Friday, January 6, 2012

Heraldic, Scribal, and Dance Symposium 2012

This is a fun event which I attended last year. It's nothing but classes- lectures, discussions, participatory how-tos... It's fantastic for anyone interested in these three broad subjects from the novice to the expert. Even if you're not particularly interested in them, you can take useful classes like Awards and Sumptuary Laws of Calontir, wherein you learn which pointy hats are what rank and how to address them, who wears what color belt, and what each award is for. Last year I taught a participatory class on how to debke. This year I decided to do something related to my persona, so if you're in the neighborhood, why not attend:

 Tamga: The Pre-Heraldic Tradition of Eurasian Nomads
Eurasian nomads used abstract rune-like symbols called tamga in ways much like later standard European heraldry. Some of those funky abstract symbols in Polish heraldry may be later adaptations of them. Basic information about tamga and the particulars of the Sarmatian style will be presented with a Q&A following. 

I'm planning on about 30 minutes of lecture. I'll go over some basic information about tamgas, then switch tracks and discuss the Sarmatian style (like the blurb says). I'll have a Power Point with lots of pictures and provide a handout as well. I'm hoping I can intrigue the audience enough to provoke discussion about how tamga are like Western heraldry and how they differ, and if I'm lucky some discussion on the possible modified tamga in Polish heraldry.
The event takes place in Bellewode (Kirksville, MO) on March 31.

P.S. I haven't gotten my tamga submission together yet, though the incoming new rules seem like they might make it easier to register one. Gathering the materials and writing a convincing academic-sounding argument will take time that I, at the moment, do not have in excess.

*Debke can't without a doubt be traced back to the SCA's period, though there are snippets [that I can't re-find the citations for, grrrr] of information describing a dance that could be debke or proto-debke. It's a least closer to period than belly dance, which is extremely popular in the SCA...but that's a topic for another day.


  1. Yea, why do so many people belly dance/ "allowed" at SCA when other things that are closer to the time are not? Thanks, -T. :-)

  2. It's because of the long history of it in the society. The SCA was originally a theme party for a Berkeley student graduating from the Medieval Studies department. Over time it's gone from a medieval-ish and fantasy group to a medieval and medieval-ish group. Things like Quenya names are no longer allowed, but belly dance is a hanger-on because it's such a deeply entrenched and well-loved pastime. It's also partially because so many SCAdians love to dance but don't want to limit themselves to slow, simple, structured dances like English country dance or Italian Renaissance dances.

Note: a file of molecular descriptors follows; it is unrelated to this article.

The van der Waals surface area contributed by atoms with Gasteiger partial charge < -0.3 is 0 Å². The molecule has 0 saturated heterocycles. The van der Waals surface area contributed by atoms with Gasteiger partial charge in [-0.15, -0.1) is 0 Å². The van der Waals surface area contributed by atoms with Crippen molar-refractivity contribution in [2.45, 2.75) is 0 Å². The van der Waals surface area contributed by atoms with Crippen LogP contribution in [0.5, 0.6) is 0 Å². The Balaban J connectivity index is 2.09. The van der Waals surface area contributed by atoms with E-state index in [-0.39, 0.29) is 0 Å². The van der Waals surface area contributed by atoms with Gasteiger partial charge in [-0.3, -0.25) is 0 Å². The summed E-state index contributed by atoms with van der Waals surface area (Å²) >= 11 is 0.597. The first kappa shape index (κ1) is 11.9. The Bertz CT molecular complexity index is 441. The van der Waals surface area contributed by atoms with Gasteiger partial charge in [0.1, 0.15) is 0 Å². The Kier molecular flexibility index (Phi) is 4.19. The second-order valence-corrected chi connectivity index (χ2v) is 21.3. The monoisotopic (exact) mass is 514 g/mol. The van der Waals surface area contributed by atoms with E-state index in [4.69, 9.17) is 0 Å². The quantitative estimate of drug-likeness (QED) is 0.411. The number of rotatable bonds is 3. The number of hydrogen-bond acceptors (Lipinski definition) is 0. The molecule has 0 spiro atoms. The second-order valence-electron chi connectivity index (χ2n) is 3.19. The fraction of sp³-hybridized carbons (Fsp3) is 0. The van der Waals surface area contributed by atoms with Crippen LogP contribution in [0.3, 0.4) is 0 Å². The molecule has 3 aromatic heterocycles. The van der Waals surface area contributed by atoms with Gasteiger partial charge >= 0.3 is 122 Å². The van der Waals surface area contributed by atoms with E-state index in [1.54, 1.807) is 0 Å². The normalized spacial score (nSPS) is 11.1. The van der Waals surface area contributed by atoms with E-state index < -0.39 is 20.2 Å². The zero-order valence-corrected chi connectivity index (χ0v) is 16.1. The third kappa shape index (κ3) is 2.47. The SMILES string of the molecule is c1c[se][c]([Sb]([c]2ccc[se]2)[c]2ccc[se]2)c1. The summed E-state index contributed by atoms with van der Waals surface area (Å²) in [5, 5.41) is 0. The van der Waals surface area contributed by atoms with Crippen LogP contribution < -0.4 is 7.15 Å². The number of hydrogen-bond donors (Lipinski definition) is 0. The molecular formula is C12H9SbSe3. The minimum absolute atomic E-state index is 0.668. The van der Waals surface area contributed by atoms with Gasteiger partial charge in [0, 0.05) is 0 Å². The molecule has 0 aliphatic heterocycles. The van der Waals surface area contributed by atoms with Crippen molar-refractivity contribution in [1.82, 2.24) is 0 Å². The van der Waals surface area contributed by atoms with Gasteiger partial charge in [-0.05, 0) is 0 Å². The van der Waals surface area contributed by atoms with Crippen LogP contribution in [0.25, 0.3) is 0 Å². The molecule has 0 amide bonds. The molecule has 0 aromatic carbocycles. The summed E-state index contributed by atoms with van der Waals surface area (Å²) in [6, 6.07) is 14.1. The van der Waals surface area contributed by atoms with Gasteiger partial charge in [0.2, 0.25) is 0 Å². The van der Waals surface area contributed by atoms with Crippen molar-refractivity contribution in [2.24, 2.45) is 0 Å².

We know that there were dances in the Middle East way back when (even the ancient Egyptians recorded dancing in their wall paintings), but exactly what those dances consisted of is up to the viewer's best guess. Snapshot pictures can only tell you so much...
    Thus, those who belly dance in the SCA and seriously attempt to make it more "period" take what they can glean from period sources and modify the modern dance to have a more "period" feel to it (e.g., no sequins, no movements invented in the West, zilling while dancing...). There are plenty of people who don't make a true attempt to make it period, though (either they don't try or their idea of "period" is skewed).

    I just wish people would stop wearing their costumes like garb...

  3. Also, there's this prolific rumor out there that belly dance is "the world's oldest dance" and that its origins lie in "ancient rituals associated with the Mother Goddess" and other such nonsense. Those who believe this are misinformed and unfortunately continue to propogate this misinformation because it sounds so wonderful to them.
    Shira once told me that, after meeting an author of a certain very influential book on the subject, asked her [the author] what her sources were and was met with a frantic, guilty look and an admission of "I made it up."

  4. Do you by any chance you might know of a Tamga that means raven?

    1. I don't know of any Sarmatian tamgas based on ravens. The rooster element is the only bird-based element I know of. I haven't learned enough about tamgas from other cultures yet to say if they exist elsewhere or not.
      I recently picked up a book about tamgas that's written in French. I'm translating it this month, so I'll keep my eyes open for anything raven-related.

    2. Thank You very much, as a fellow SCA'er who has a Sarmatian Persona, I appreciate that alot

    3. No problem! I'm glad to know there are more Sarmatians out there. :) May I ask what kingdom you're from?

    4. You're in luck!